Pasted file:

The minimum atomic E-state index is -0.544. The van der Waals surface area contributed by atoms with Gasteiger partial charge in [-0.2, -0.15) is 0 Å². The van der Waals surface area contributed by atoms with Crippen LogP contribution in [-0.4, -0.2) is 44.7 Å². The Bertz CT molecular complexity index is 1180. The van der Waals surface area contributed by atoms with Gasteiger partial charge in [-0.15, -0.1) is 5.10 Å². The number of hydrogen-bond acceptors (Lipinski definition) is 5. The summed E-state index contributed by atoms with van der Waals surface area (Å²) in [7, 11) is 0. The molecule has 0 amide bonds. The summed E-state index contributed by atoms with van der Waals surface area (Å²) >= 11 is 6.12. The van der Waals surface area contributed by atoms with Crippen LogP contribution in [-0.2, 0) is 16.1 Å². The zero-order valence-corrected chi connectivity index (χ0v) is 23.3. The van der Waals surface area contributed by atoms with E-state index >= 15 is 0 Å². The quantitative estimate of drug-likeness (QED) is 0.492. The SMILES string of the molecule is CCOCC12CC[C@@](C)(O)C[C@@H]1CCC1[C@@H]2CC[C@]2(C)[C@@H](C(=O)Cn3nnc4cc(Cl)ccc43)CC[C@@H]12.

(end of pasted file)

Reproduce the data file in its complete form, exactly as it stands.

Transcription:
The minimum atomic E-state index is -0.544. The van der Waals surface area contributed by atoms with Gasteiger partial charge in [-0.2, -0.15) is 0 Å². The van der Waals surface area contributed by atoms with Crippen LogP contribution in [-0.4, -0.2) is 44.7 Å². The Bertz CT molecular complexity index is 1180. The van der Waals surface area contributed by atoms with Gasteiger partial charge in [-0.15, -0.1) is 5.10 Å². The number of hydrogen-bond acceptors (Lipinski definition) is 5. The summed E-state index contributed by atoms with van der Waals surface area (Å²) in [7, 11) is 0. The molecule has 0 amide bonds. The summed E-state index contributed by atoms with van der Waals surface area (Å²) >= 11 is 6.12. The van der Waals surface area contributed by atoms with Crippen LogP contribution in [-0.2, 0) is 16.1 Å². The zero-order valence-corrected chi connectivity index (χ0v) is 23.3. The van der Waals surface area contributed by atoms with E-state index >= 15 is 0 Å². The quantitative estimate of drug-likeness (QED) is 0.492. The SMILES string of the molecule is CCOCC12CC[C@@](C)(O)C[C@@H]1CCC1[C@@H]2CC[C@]2(C)[C@@H](C(=O)Cn3nnc4cc(Cl)ccc43)CC[C@@H]12.